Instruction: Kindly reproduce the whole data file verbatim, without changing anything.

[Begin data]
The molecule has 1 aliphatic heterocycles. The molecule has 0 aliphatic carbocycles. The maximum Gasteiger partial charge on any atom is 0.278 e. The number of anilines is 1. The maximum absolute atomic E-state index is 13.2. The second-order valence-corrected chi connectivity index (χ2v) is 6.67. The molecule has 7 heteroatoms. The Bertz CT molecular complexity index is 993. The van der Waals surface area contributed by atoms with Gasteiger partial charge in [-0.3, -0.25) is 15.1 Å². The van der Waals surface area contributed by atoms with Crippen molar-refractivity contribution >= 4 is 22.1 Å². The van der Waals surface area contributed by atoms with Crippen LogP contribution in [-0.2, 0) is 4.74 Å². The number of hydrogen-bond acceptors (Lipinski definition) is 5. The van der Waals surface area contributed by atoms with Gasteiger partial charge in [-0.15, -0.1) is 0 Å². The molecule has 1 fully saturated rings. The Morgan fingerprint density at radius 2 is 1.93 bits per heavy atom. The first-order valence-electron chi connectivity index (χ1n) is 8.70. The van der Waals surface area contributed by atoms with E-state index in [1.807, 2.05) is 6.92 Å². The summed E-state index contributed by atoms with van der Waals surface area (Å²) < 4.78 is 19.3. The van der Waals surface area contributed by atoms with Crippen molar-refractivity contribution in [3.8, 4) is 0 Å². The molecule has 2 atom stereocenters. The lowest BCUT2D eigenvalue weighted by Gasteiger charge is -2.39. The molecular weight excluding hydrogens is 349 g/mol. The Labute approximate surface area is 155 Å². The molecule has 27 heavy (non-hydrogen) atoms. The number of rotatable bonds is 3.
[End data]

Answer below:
The molecule has 1 aliphatic heterocycles. The molecule has 0 aliphatic carbocycles. The maximum Gasteiger partial charge on any atom is 0.278 e. The number of anilines is 1. The maximum absolute atomic E-state index is 13.2. The second-order valence-corrected chi connectivity index (χ2v) is 6.67. The molecule has 7 heteroatoms. The Bertz CT molecular complexity index is 993. The van der Waals surface area contributed by atoms with Gasteiger partial charge in [-0.3, -0.25) is 15.1 Å². The van der Waals surface area contributed by atoms with Crippen molar-refractivity contribution >= 4 is 22.1 Å². The van der Waals surface area contributed by atoms with Crippen LogP contribution in [-0.2, 0) is 4.74 Å². The number of hydrogen-bond acceptors (Lipinski definition) is 5. The van der Waals surface area contributed by atoms with Gasteiger partial charge in [-0.15, -0.1) is 0 Å². The molecule has 1 fully saturated rings. The Morgan fingerprint density at radius 2 is 1.93 bits per heavy atom. The first-order valence-electron chi connectivity index (χ1n) is 8.70. The van der Waals surface area contributed by atoms with E-state index in [1.807, 2.05) is 6.92 Å². The summed E-state index contributed by atoms with van der Waals surface area (Å²) < 4.78 is 19.3. The van der Waals surface area contributed by atoms with Crippen molar-refractivity contribution in [3.8, 4) is 0 Å². The molecule has 2 atom stereocenters. The lowest BCUT2D eigenvalue weighted by Gasteiger charge is -2.39. The molecular weight excluding hydrogens is 349 g/mol. The Labute approximate surface area is 155 Å². The molecule has 27 heavy (non-hydrogen) atoms. The number of rotatable bonds is 3.